Renault-Nissan CEO Calls for Consistent Regulations on Autonomous Cars

Thinking Highways
By Thinking Highways March 24, 2016 15:42

Renault-Nissan CEO Calls for Consistent Regulations on Autonomous Cars


Auto makers need to push regulators around the world for consistent rules to allow autonomous cars to proliferate, the chief executive of Renault SA and Nissan Motor Co. said Wednesday.

Carlos Ghosn, speaking at the New York International Auto Show, said he expects autonomous vehicles to become more commonplace in coming years, eventually changing lanes on highways and driving through cities on their own. His companies plan to offer 10 autonomous-drive models by 2020.

But differing regulations could present hurdles to clearing them for operation, he said.

“It’s very important that we…lobby in every single country with the regulatory authorities to take our eyes off the road and our hands off the wheel,” Mr. Ghosn said, noting that his companies are working with U.S. and Japanese regulators.

He made a distinction between autonomous vehicles and driverless cars, pointing to automobiles in the short term that will perform functions automatically while still requiring a driver at the wheel.

“We are not very excited about” cars without a driver, Mr. Ghosn said, adding that such vehicles, in underdeveloped countries with poor roads and other infrastructure, “would be an extremely dangerous concept.”

The U.S. National Highway Traffic Safety Administration earlier this month released a report highlighting possible conflicts between driverless cars and existing auto-safety rules, such as requirements for brake pedals.

At the same time, the agency is working to develop standardized rule recommendations for states on autonomous vehicles.

John Krafcik, head of the self-driving car project at Alphabet Inc.’s Google unit, on Tuesday reiterated support for efforts to combat concerns over the patchwork of state rules that could complicate a driverless-car rollout. California, for instance, has proposed requiring drivers to get special licenses for autonomous vehicles and subjecting them to specific tests.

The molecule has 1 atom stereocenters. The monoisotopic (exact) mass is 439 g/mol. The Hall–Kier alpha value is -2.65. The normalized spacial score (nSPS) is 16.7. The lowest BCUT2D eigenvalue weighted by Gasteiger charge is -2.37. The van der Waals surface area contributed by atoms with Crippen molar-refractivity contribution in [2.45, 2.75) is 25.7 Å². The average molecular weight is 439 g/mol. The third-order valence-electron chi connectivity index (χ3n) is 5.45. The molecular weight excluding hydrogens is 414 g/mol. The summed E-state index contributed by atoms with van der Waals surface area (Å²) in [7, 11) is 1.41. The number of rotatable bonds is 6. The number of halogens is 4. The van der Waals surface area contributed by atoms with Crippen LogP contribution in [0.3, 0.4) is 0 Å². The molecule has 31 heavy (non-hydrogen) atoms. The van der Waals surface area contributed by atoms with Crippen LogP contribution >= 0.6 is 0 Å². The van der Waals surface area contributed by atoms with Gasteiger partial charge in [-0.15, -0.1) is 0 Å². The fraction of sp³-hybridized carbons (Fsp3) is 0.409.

“It’s an auto maker’s biggest nightmare that you have one standard in California, a different standard in Wyoming and a different standard in Tennessee,” said Jim Lentz,Toyota Motor Corp.’s North American chief. “The standards need to be the same in all 50 states. Imagine in 2022 you have an autonomous vehicle that can be steering-wheel-less in Arizona and then you drive to California and California says you have to have a steering wheel.”

U.S. regulators have stressed their desire to speed automated-car adoption and make exceptions to rules for autonomous technologies as long as companies demonstrate they are safe.

The Obama administration has proposed spending nearly $4 billion in 10 years to spur automated vehicles.

Separately, Mr. Ghosn said he remains bullish on electric vehicles despite their relative low appeal as gasoline prices fall. More stringent emissions regulations in coming years will help pave the way for electric vehicles, he said. “One major response has to be electrification,” he added.

Mr. Ghosn said there “is a lot of curiosity” among car makers about Google and Apple getting into the industry, but he doesn’t believe they’re aiming to become manufacturers. “If any one of the two wanted to become a car maker, they could do it,” he said, referring to their giant balance sheets and ability to acquire an existing auto maker. “I don’t think it’s that. They would have done it already.”

They’re fast, powerful, and the most expensive sports cars at the 2016 New York International Auto Show. And the priciest one may surprise you. Photo: Jeff Bush/The Wall Street Journal

He expressed skepticism on ride-sharing despite forays from other auto makers, such as General Motors Co., which recently invested in car-hailing company Lyft Inc. “We’re a little bit skeptical on how much of a trend it’s going to be.”

Mr. Ghosn said government officials in poorer countries and other emerging markets should decide whether to require car companies to equip vehicles with air bags and other standard safety features. Nissan began offering air bags on certain top-end Datsun vehicles in India last year amid criticism from safety advocates that they lacked the feature. “It’s not up to us to decide what’s acceptable and what’s not acceptable,” Mr. Ghosn said. “It’s up to the regulators to decide.”

U.S. auto sales, meanwhile, should rise again this year after hitting a record 17.5 million cars and light trucks in 2015, Mr. Ghosn said, dismissing suggestions the market hit a ceiling. “It’s politically correct to say there is a plateau,” he said.

Mr. Ghosn said auto makers’ forecasts for 2015 sales weren’t high enough. He added forecasts in the U.S. and Europe are once again too cautious amid low gasoline prices and interest rates, while acknowledging car makers do better to prepare for worse results and enjoy good times when they materialize.

“Everybody’s sandbagging,” Mr. Ghosn said. “The industry as a whole has never been as healthy as it is now.”

Thinking Highways
By Thinking Highways March 24, 2016 15:42